But what does the Book Of The Dead popping up in Kurtzman’s version of The Mummy really mean? Could we see a Brendan Fraser resurgence like the Great McConaissance of 2013? Unlikely, for a few reasons. Those who remember the plot of Fraser’s The Mummy will recall that the Book Of The Dead is the instrument which resurrects the series’ big bad Imhotep (definitely not played by Billy Zane). It’s a tool, nothing more, and depending on how you use it can be utilised for good or evil (kinda like Billy Zane). The book has significant value as both a historical and supernatural artifact and is something that somebody – or somebodies – would want to make sure didn’t fall into the wrong hands.
The central plotline of The Mummy takes place following World War I, with events kicking off in 1923 and the franchise following the adventures of the O’Connell family up until 1946. From then until present day, when 2017’s The Mummy is set, some 70 years have passed. The O’Connell family – yes, even their son Alex – would have succumbed to the perils of mortality. So no, Fraser or Weisz or the delightful John Hannah won’t be back in Kurtzman’s future versions of The Mummy, even though they do happen in the same universe. Yet just because those characters are six feet under, the Book Of The Dead is still very much in circulation.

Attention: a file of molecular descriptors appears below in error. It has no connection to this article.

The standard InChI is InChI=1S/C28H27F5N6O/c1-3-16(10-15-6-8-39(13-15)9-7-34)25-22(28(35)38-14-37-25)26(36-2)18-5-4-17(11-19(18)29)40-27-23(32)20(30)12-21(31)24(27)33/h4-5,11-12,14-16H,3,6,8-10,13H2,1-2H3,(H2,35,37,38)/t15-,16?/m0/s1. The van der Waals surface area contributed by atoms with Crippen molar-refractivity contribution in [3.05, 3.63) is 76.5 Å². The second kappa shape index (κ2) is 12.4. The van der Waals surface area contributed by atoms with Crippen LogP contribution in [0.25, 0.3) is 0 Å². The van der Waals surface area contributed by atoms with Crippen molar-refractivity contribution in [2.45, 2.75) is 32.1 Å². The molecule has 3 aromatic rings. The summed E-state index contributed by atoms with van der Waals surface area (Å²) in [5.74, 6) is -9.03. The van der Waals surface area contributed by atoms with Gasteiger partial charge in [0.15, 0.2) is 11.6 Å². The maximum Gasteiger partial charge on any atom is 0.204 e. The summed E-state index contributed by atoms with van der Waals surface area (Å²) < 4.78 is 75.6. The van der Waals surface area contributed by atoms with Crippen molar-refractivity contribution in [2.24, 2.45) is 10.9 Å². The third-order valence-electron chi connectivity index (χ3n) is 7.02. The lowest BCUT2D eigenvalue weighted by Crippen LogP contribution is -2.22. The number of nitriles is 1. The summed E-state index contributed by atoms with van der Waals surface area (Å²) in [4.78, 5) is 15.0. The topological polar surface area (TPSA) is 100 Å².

“That book would still exist, of course,” says Kurtzman. “It would still be around.”
And what better person to act as gatekeeper of its abilities than Crowe’s Dr Jekyll and Mr Hyde, who is the head of what Universal have called “a mysterious multi-national organisation known as Prodigium”. Their mission? “To track, study and — when necessary — destroy evil embodied in the form of monsters in our world. Working outside the aegis of any government, and with practices concealed by millennia of secrecy, Prodigium protects the public from knowledge of the evil that exists just beyond the thin membrane of civilised society…and will go to any length to contain it.”